“You get what you inspect, not what you expect”
– Business Proverb
We’re almost a quarter of the way into the year 2012 but it seems like only yesterday we were counting down the seconds until the New Year and lining up our goals for 2012 and beyond. Individually we made goals to lose weight or join more clubs and corporately we made goals to retain more professionals, get more bang for our buck in our corporate overhead and more.
If you’re like most people, you wrote your goals down or at least kept a mental note of them…
…but just how good can our goals be if we’re not measuring them? Is HR afraid of the scale?
Metrics, metrics, metrics. One of my favorite roles in HR Consulting is establishing and tracking HR Metrics. Measurements used to determine the value and effectiveness of HR strategies. Typically includes such items as cost per hire, turnover rates/costs, training and human capital ROI, labor /productivity rates and costs, benefit costs per employee, etc.
Metrics are the foundation for growth. If you don’t know where you are, how will you know what it takes to get where you are going? If you are driving from your town to the next major city, that experience is full of metrics. You’re measuring the time and distance that it takes with your GPS. You’re looking at your gas tank to see if you have enough gas. And you’re even probably going to take a bathroom break to make sure you don’t have to “go” before you get to your destination! Why is Business any different? We make goals but do not take inventory of statistical data that helps give us a clear picture of where we stand and what it takes to get where we want to be.
Fighting monsters in the dark. What happens when you drive for growth but do not take into account the metrics surrounding the move? It’s like boxing in the dark. Sure you may be able to identify some key general areas that will always improve as a result of changes but you can hardly know how effective your decisions are and that can be a time and financial drain. The best planning involves calculated investments of time and resources into the areas that matter most. Metrics help in this a great deal.
What are some common HR Metric formulas?:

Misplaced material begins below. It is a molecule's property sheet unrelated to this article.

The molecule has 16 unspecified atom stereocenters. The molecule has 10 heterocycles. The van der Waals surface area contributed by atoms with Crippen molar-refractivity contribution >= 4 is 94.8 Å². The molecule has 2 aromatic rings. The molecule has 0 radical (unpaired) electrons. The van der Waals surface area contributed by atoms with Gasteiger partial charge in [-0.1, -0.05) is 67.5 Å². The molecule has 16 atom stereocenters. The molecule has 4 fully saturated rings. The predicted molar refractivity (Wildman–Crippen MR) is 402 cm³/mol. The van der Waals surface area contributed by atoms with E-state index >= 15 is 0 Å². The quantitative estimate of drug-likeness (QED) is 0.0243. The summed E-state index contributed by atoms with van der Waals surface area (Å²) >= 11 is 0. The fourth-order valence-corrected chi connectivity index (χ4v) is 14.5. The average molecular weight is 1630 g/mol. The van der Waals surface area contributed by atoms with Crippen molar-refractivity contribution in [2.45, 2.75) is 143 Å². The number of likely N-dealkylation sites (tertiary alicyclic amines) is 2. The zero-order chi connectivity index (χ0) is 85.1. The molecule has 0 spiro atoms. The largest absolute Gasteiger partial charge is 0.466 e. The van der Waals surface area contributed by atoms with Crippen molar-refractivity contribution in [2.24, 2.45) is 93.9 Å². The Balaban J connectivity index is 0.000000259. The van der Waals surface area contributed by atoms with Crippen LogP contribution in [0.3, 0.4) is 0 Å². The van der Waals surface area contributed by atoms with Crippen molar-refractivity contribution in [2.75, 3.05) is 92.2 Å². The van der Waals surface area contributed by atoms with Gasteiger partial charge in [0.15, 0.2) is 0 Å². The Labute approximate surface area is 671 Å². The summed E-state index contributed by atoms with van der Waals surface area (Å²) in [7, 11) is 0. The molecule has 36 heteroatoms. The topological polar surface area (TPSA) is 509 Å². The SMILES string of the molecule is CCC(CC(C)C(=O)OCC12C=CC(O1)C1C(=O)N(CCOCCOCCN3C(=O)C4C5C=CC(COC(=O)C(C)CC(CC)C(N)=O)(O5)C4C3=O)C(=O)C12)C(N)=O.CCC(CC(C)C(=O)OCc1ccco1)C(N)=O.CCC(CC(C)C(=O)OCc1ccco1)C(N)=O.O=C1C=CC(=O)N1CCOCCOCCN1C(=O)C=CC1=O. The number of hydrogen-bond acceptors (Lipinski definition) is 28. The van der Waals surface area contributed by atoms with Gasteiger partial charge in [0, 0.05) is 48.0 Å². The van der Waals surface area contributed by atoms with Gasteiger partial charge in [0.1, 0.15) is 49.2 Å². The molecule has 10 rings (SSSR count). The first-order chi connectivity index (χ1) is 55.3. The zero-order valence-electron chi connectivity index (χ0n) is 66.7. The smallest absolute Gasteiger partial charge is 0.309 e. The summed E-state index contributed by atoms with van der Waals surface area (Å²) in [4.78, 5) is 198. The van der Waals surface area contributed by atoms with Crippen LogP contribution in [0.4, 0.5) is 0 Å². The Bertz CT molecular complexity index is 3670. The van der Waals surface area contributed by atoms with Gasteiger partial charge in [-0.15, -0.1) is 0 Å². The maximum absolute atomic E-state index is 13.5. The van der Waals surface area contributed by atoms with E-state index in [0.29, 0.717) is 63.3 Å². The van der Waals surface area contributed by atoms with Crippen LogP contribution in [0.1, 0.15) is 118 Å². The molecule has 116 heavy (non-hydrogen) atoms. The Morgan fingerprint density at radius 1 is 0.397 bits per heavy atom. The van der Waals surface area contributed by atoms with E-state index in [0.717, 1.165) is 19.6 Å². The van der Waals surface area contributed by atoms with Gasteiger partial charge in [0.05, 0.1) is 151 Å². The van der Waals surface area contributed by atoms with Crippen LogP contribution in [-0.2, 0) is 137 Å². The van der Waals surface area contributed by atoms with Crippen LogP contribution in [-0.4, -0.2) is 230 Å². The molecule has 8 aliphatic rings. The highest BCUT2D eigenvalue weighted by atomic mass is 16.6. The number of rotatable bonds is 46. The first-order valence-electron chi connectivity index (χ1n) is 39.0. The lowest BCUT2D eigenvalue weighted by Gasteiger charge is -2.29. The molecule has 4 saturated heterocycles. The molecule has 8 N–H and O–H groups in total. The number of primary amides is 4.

|Absence rate||# days absent in month ÷ (average # of employees during a month x # of workdays)|
|Benefit or program costs per employee||total cost of employee benefit/program ÷ total # of employees|
|Benefits as a percent of salary||annual benefits cost ÷ annual salary|
|Compensation as a percent of total compensation||annual salary ÷ total compensation (salary + benefits + additional compensation)|
|Compensation or benefit revenue ratio||compensation or benefit cost ÷ revenue|
|Cost per hire||recruitment costs ÷ (compensation cost + benefits cost)|
|Engagement or satisfaction rating||percent of employees engaged or satisfied overall or with a given aspect of the workplace|
|Percent of performance goals met or exceeded||# of performance goals met or exceeded ÷ total # of performance goals|
|Percent receiving performance rating||# of employees rated under a given score or rating on their performance evaluation ÷ total # of employees|
|Revenue per employee||revenue ÷ total # of employees|
|Return on investment (ROI)||(total benefit – total costs) x 100|
|Time to fill (average)||total days taken to fill a job ÷ number hired|
|Training/development hours||sum of total training hours ÷ total # of employees|
|Tenure||average # of years of service at the organization across all employees|
|Turnover (annual)||# of employees exiting the job during 12 month period ÷ average actual # of employees during the same period|
|Turnover costs||total costs of separation + vacancy + replacement + training|
|Utilization percent||total number of employees utilizing a program/service/benefit ÷ total number of employees eligible to utilize a program/service/benefit|
|Workers’ compensation cost per employee||total workers compensation cost for year ÷ average number of employees|
|Workers’ compensation incident rate||(number of injuries and/or illnesses per 100 full-time employees ∕ total hours worked by all employees during the calendar year) x 200,000|
|Yield ratio||percentage of applicants from a recruitment source that make it to the next stage of the selection process|
Leadership Takeaway: Metrics are not to be used as a tool for micro-management but they are a tool to be used for effective leadership and guidance. Jumpstart:HR offers a unique year-long HR Outsourcing/Advising service to it’s costumers that allows us to chart metrics and for your organization and recommend growth strategies that are both measurable and cost-effective.
Human Resources Takeaway: HR is constantly asking to prove itself by the value added contributions that it brings to an organization. If you’re having trouble communicating your value to Senior Officials then it may be time to consider Jumpstart:HR as a trusted Strategic Partner. Work with us to define your specific HR goals and manage them in a long-term plan.
Professional Development: Dead-end jobs are found in organizations that don’t track metrics that a relevant to your career growth and development. When interviewing for a position, ask what kind of tools the organization uses to track staffing and career development. If your organization doesn’t do such things then it may be time to hire your own personal HR Department. Jumpstart:HR offers personal career development coaching sessions to help you get the most out of your career.